Put Scientific Notation to Work in Physics Problems
Physics deals with some very large and very small numbers. To work with such numbers, you use scientific notation. Scientific notation is expressed as a number between 1 and 10 multiplied by a power of 10.
For example, suppose you’re measuring the mass of an electron in the MKS system. You put an electron on a scale (in practice, electrons are too small to measure on a scale — you have to see how they react to the pull of magnetic or electrostatic forces to measure their mass), and you measure the following:
0.00000000000000000000000000000091 kg
What the heck is that? That’s a lot of zeros, and it makes this number very unwieldy to work with. Fortunately, you know all about scientific notation, so you can convert the number into the following:
9.1 x 10^{–31} kg
That is, 9.1 multiplied by a power of 10, 10^{–31}. Scientific notation works by extracting the power of 10 and putting it on the side, where it’s handy. You convert a number to scientific notation by counting the number of places you have to move the decimal point to get the first digit in front of that decimal point.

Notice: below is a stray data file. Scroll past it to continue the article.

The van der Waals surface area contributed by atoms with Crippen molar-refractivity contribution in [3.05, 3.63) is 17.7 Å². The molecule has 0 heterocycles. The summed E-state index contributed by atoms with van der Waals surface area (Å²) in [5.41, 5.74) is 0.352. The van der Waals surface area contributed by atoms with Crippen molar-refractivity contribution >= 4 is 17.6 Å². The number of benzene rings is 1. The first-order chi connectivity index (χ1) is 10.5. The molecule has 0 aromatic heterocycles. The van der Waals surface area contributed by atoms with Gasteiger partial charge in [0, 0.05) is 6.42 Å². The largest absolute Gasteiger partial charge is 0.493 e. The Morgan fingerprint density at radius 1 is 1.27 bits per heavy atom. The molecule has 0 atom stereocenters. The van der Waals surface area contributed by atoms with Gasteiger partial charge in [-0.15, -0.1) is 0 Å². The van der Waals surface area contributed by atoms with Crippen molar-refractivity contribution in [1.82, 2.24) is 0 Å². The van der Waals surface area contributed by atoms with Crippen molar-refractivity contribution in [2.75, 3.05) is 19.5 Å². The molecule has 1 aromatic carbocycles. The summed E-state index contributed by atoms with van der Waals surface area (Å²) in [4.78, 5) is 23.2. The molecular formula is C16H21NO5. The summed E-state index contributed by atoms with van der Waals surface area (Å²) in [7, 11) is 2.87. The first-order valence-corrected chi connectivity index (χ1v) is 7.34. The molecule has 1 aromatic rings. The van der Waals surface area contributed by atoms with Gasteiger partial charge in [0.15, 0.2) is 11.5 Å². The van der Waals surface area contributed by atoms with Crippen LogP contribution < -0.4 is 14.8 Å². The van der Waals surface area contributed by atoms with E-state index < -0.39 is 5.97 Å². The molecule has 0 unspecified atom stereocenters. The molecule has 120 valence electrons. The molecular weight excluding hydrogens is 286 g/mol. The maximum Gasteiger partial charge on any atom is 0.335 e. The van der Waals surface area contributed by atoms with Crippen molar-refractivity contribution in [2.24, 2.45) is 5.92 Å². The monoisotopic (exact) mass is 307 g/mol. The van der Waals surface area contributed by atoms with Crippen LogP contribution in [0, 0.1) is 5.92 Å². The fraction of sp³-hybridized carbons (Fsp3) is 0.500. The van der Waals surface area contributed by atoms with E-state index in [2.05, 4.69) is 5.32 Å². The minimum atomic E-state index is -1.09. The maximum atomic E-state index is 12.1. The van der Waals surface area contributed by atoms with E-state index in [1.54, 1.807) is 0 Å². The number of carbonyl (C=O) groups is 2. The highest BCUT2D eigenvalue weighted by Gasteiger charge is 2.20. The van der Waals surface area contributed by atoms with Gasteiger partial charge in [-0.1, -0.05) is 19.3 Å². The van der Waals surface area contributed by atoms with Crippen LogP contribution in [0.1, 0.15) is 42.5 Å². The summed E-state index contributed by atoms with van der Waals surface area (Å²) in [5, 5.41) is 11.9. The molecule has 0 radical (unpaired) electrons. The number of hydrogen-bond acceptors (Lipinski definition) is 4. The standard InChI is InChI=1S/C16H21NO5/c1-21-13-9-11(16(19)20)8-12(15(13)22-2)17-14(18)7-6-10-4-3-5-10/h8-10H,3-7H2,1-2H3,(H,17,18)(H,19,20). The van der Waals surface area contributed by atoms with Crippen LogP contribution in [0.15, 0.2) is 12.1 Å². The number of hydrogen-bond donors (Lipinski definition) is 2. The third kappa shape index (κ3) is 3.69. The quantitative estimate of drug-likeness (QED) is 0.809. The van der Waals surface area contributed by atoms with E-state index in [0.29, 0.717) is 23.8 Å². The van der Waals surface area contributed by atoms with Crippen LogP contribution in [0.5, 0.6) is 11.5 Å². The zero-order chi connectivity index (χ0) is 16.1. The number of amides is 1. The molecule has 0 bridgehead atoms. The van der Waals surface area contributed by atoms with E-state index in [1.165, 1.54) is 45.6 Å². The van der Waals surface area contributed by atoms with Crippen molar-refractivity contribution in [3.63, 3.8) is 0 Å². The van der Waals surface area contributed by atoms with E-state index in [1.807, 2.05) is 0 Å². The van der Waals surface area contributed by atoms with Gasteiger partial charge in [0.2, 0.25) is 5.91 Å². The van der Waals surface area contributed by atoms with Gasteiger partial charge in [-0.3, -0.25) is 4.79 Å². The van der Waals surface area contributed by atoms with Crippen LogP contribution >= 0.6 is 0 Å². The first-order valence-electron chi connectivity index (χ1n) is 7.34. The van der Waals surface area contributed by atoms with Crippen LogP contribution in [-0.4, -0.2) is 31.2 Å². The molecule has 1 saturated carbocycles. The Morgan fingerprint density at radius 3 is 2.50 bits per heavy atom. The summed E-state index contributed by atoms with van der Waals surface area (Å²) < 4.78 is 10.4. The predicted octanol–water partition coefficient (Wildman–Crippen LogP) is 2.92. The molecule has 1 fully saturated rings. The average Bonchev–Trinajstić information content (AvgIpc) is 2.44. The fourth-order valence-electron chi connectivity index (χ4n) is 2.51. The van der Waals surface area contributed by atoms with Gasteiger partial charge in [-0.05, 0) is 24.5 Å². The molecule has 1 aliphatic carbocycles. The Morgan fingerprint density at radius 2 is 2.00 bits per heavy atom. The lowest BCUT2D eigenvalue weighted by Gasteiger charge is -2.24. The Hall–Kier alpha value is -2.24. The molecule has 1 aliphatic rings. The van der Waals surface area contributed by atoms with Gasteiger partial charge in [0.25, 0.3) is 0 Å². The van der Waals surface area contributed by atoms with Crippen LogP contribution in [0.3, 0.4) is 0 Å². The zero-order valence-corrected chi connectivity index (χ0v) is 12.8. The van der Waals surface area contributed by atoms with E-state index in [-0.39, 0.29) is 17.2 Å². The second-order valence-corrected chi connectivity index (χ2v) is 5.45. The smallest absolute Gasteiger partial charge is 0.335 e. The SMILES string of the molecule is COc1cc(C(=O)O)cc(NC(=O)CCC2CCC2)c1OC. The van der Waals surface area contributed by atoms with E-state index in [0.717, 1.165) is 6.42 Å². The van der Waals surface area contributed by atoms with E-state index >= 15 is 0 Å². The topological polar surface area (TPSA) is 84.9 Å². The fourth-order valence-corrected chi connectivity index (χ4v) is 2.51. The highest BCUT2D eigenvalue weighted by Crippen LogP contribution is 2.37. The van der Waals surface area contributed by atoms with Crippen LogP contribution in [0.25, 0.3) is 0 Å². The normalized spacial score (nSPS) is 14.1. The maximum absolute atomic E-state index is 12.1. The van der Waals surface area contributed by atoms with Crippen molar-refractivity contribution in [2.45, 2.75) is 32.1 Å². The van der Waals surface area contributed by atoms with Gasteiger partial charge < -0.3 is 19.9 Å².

For example, 0.050 is 5.0 x 10^{–2} because you move the decimal point two places to the right to get 5.0. Similarly, 500 is 5.0 x 10^{2} because you move the decimal point two places to the left to get 5.0.
Sample question

What is 0.000037 in scientific notation?
The correct answer is 3.7 x 10^{–5}. You have to move the decimal point five times to the right to get 3.7.
Practice questions

What is 0.0043 in scientific notation?

What is 430,000.0 in scientific notation?

What is 0.00000056 in scientific notation?

What is 6,700.0 in scientific notation?
Following are answers to the practice questions:

4.3 x 10–3
You have to move the decimal point three places to the right.

4.3 x 105
You have to move the decimal point five places to the left.

5.6 x 10–7
You have to move the decimal point seven places to the right.

6.7 x 103
You have to move the decimal point three places to the left.